4. You are allowed to verbally commit to a school anytime, but the junior season is the most typical season.
5. If you haven’t already, register with the NCAA Clearinghouse and universityathlete.com.
1. See No. 5 above.
2. Continue course work.
3. Update your introductory letter and your video, and send them out ASAP.
4. Official visits to schools.
5. Sign letter of intent in fall or late spring.
The All Important Letter
Believe it or not, a handwritten letter makes a positive impression. You might consider taking this approach for the coaches/schools that are your highest priority. Include a bio and a photo.
Be positive in describing your interest and abilities, and always be truthful. Don’t subtract a second from your forty time. It won’t make you run faster and the coaches will not be impressed by the deception.
Now for the content of the letter. First give them information about your academics including your GPA, test scores and your year of graduation.
Next list your physical attributes including your height, weight, forty time, bench press, squats etc. Then include the position/s you play, camps you’ve attended, and the awards that you’ve won. It may seem obvious, but very important to the letter is your team information, your coach’s name and phone number, your uniform number and your schedule of play.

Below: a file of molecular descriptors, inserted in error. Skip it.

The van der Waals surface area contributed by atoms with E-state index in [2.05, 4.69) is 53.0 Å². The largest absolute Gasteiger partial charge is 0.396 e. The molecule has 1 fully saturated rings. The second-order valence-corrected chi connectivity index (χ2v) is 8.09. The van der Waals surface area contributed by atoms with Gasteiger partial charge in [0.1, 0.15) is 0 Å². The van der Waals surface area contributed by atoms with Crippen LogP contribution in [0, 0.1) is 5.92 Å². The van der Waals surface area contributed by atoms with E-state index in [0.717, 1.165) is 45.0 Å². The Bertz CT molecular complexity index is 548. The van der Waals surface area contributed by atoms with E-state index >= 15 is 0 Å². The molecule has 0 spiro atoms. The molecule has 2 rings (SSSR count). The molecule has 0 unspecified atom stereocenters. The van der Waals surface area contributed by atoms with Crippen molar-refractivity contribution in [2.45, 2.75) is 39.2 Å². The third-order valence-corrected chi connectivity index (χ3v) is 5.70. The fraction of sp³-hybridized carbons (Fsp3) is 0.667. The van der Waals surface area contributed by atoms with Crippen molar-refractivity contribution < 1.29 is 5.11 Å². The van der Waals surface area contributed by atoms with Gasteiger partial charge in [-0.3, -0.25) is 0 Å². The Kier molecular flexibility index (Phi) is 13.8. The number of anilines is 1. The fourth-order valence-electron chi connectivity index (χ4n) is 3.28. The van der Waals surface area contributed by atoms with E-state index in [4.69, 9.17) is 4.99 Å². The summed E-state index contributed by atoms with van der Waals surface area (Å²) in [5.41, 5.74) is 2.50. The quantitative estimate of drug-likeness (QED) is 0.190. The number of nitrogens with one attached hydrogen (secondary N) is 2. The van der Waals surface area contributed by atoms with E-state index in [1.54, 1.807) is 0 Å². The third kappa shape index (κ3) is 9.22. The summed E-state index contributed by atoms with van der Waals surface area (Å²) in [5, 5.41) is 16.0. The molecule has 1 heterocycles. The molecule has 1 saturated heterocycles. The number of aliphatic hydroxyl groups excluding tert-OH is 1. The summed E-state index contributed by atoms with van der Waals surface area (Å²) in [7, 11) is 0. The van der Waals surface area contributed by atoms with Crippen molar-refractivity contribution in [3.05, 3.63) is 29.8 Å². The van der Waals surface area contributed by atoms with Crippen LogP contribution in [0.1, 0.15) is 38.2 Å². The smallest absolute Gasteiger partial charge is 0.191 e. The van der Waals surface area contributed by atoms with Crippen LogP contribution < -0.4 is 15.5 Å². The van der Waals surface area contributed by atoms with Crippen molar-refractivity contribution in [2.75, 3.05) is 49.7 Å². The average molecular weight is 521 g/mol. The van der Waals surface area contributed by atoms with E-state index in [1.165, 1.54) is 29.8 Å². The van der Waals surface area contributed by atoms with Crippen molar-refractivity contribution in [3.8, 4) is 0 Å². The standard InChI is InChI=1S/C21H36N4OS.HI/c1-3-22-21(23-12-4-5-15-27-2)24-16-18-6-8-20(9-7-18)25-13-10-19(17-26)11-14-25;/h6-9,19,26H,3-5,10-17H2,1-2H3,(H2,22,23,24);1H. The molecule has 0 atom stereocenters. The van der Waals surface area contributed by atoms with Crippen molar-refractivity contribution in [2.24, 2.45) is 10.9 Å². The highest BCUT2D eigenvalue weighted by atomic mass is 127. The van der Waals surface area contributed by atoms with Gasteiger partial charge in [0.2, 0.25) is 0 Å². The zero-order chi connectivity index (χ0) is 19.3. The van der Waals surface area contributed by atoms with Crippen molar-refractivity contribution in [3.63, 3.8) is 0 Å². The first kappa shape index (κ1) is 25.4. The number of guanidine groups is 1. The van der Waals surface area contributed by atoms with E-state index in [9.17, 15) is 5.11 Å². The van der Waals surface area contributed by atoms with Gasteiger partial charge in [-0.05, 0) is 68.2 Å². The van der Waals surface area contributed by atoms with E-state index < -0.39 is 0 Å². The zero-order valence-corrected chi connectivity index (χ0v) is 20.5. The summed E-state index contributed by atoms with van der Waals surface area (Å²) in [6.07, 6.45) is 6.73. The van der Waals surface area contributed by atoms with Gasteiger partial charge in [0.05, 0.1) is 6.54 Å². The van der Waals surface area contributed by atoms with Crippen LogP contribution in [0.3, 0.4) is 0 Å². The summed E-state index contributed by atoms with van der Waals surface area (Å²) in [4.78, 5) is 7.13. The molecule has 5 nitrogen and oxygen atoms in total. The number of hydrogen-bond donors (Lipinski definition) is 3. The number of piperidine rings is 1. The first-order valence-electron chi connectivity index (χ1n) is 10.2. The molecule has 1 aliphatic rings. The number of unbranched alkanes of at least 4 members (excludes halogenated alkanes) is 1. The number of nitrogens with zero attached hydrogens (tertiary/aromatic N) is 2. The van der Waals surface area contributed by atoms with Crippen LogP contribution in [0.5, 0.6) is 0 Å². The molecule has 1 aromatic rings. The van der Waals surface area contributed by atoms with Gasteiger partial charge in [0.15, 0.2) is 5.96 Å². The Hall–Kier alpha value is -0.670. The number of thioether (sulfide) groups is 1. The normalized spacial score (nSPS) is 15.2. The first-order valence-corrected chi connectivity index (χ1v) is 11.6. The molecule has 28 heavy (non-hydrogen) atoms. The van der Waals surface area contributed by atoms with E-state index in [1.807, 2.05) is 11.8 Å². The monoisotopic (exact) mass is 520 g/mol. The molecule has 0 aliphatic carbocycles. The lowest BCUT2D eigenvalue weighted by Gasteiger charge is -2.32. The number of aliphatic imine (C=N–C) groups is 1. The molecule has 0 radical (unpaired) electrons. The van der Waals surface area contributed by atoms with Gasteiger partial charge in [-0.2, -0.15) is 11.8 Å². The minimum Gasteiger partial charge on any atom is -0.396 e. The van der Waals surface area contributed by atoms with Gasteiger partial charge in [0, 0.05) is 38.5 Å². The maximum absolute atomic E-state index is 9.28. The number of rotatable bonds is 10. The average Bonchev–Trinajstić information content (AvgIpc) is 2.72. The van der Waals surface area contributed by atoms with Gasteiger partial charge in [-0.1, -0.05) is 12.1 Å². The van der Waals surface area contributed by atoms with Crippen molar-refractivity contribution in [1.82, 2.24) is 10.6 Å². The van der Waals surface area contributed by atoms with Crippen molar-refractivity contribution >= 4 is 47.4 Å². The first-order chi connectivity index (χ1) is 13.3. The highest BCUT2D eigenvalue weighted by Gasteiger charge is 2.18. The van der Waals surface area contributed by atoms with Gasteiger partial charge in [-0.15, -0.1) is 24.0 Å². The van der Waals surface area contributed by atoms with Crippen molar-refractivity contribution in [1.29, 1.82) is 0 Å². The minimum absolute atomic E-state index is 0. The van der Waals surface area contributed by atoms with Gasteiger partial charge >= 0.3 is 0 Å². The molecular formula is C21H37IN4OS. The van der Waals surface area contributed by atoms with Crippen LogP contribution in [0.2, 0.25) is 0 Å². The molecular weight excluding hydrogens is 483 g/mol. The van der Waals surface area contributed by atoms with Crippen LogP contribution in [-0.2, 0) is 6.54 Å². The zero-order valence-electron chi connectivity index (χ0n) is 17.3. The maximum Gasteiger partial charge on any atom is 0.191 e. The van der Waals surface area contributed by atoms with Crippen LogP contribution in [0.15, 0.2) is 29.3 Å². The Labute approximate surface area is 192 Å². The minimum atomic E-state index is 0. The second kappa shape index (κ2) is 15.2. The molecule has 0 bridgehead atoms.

Be sure the letter is well written, taking care to use good spelling, grammar, and punctuation. Ask someone to proofread it for you. Make sure you have the coach’s name spelled correctly. This can be checked on the school’s website or by making a phone call.
Since for many schools the video will be the first opportunity for coaches to see the players, it’s important that the athlete’s skills are showcased for both a complete game and for at least one quarter; highlight two or three outstanding plays (this should be no longer than 5 minutes); and make it personal by having the player introduce herself.
As for the quality of the video, you don’t need to spend money on a professional videographer. It’s probably a waste, but you should make the best quality tape/DVD you can. This can be achieved by taking lots of game footage.
Make an Impression
Keep in mind that when college coaches attend they are unlikely to announce their presence. The impression you make on the field is important, but the impression you make off the field is also critical to their evaluation. That means showing them good sportsmanship, competitive intensity, support of teammates, and respect for your coaches. They’re not just looking for an athlete, but someone who will represent their school in a positive light.
Also important is keeping up on correspondence with coaches. When they write letters or emails be sure to respond or they’ll assume you are not interested. Also, don’t pretend interest in a school that you have no intention of attending. The coaches need to focus on serious recruits and will appreciate your honesty.
1. Residency-do you want to go to school in
2. Other costs -living expenses, books, clothes. I have talked to coaches that help football players by making them aware of campus jobs or keeping a list of teammates to share housing.
3. Transportation to and from school. Will you live within walking distance or will you need a car? Insurance, fuel, maintenance....